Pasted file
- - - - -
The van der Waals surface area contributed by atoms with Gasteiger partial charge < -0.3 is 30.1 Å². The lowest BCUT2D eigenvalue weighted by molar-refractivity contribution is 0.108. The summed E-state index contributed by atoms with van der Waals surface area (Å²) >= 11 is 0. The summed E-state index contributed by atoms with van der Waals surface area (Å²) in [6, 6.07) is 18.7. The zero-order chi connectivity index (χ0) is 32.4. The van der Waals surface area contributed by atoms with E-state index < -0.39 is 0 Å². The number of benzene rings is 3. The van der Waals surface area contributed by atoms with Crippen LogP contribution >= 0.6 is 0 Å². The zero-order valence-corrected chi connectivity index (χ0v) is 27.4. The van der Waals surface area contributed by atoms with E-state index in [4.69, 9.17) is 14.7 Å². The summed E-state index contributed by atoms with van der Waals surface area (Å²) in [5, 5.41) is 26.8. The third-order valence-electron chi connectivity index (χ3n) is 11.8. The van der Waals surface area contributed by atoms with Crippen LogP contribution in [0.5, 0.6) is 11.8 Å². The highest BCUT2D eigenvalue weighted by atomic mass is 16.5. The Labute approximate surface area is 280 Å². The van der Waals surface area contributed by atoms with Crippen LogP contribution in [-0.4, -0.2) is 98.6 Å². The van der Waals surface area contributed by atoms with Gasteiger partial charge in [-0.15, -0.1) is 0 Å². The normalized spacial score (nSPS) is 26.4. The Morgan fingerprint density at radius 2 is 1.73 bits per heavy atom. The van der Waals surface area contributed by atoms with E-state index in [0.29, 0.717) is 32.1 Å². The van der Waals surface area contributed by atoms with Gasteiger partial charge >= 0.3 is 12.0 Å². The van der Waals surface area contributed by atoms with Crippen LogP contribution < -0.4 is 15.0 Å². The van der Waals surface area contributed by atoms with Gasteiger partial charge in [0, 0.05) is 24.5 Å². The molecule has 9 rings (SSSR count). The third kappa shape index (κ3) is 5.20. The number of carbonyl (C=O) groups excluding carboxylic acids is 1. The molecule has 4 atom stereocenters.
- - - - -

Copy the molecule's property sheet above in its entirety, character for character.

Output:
The van der Waals surface area contributed by atoms with Gasteiger partial charge < -0.3 is 30.1 Å². The lowest BCUT2D eigenvalue weighted by molar-refractivity contribution is 0.108. The summed E-state index contributed by atoms with van der Waals surface area (Å²) >= 11 is 0. The summed E-state index contributed by atoms with van der Waals surface area (Å²) in [6, 6.07) is 18.7. The zero-order chi connectivity index (χ0) is 32.4. The van der Waals surface area contributed by atoms with E-state index < -0.39 is 0 Å². The number of benzene rings is 3. The van der Waals surface area contributed by atoms with Crippen LogP contribution >= 0.6 is 0 Å². The zero-order valence-corrected chi connectivity index (χ0v) is 27.4. The van der Waals surface area contributed by atoms with E-state index in [4.69, 9.17) is 14.7 Å². The summed E-state index contributed by atoms with van der Waals surface area (Å²) in [5, 5.41) is 26.8. The third-order valence-electron chi connectivity index (χ3n) is 11.8. The van der Waals surface area contributed by atoms with Crippen LogP contribution in [0.5, 0.6) is 11.8 Å². The highest BCUT2D eigenvalue weighted by atomic mass is 16.5. The Labute approximate surface area is 280 Å². The van der Waals surface area contributed by atoms with Crippen LogP contribution in [-0.4, -0.2) is 98.6 Å². The van der Waals surface area contributed by atoms with Gasteiger partial charge in [-0.15, -0.1) is 0 Å². The normalized spacial score (nSPS) is 26.4. The Morgan fingerprint density at radius 2 is 1.73 bits per heavy atom. The van der Waals surface area contributed by atoms with E-state index in [0.29, 0.717) is 32.1 Å². The van der Waals surface area contributed by atoms with Gasteiger partial charge >= 0.3 is 12.0 Å². The van der Waals surface area contributed by atoms with Crippen LogP contribution < -0.4 is 15.0 Å². The van der Waals surface area contributed by atoms with Gasteiger partial charge in [0, 0.05) is 24.5 Å². The molecule has 9 rings (SSSR count). The third kappa shape index (κ3) is 5.20. The number of carbonyl (C=O) groups excluding carboxylic acids is 1. The molecule has 4 atom stereocenters.